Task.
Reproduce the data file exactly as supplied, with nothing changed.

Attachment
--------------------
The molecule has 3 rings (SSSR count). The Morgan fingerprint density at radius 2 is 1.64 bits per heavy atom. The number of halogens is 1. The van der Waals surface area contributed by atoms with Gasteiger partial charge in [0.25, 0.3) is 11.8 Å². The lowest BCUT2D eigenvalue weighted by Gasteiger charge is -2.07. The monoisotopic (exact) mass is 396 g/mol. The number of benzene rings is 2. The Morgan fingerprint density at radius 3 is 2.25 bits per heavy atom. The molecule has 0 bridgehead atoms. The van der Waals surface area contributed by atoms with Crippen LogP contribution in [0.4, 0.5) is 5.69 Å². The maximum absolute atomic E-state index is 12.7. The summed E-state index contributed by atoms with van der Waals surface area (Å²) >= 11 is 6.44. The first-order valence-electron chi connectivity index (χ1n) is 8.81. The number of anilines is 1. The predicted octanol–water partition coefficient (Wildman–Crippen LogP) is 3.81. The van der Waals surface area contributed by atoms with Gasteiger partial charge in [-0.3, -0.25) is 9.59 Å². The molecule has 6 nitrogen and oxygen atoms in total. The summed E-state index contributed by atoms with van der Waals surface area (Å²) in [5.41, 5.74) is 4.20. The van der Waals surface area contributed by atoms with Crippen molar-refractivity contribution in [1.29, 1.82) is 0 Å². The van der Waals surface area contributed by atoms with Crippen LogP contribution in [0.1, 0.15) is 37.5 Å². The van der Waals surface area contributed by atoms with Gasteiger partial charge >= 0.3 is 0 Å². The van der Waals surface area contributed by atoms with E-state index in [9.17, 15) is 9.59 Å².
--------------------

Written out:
The molecule has 3 rings (SSSR count). The Morgan fingerprint density at radius 2 is 1.64 bits per heavy atom. The number of halogens is 1. The van der Waals surface area contributed by atoms with Gasteiger partial charge in [0.25, 0.3) is 11.8 Å². The lowest BCUT2D eigenvalue weighted by Gasteiger charge is -2.07. The monoisotopic (exact) mass is 396 g/mol. The number of benzene rings is 2. The Morgan fingerprint density at radius 3 is 2.25 bits per heavy atom. The molecule has 0 bridgehead atoms. The van der Waals surface area contributed by atoms with Crippen LogP contribution in [0.4, 0.5) is 5.69 Å². The maximum absolute atomic E-state index is 12.7. The summed E-state index contributed by atoms with van der Waals surface area (Å²) >= 11 is 6.44. The first-order valence-electron chi connectivity index (χ1n) is 8.81. The number of anilines is 1. The predicted octanol–water partition coefficient (Wildman–Crippen LogP) is 3.81. The van der Waals surface area contributed by atoms with Gasteiger partial charge in [-0.3, -0.25) is 9.59 Å². The molecule has 6 nitrogen and oxygen atoms in total. The summed E-state index contributed by atoms with van der Waals surface area (Å²) in [5.41, 5.74) is 4.20. The van der Waals surface area contributed by atoms with Crippen molar-refractivity contribution in [1.29, 1.82) is 0 Å². The van der Waals surface area contributed by atoms with Crippen LogP contribution in [0.1, 0.15) is 37.5 Å². The van der Waals surface area contributed by atoms with Gasteiger partial charge >= 0.3 is 0 Å². The van der Waals surface area contributed by atoms with E-state index in [9.17, 15) is 9.59 Å².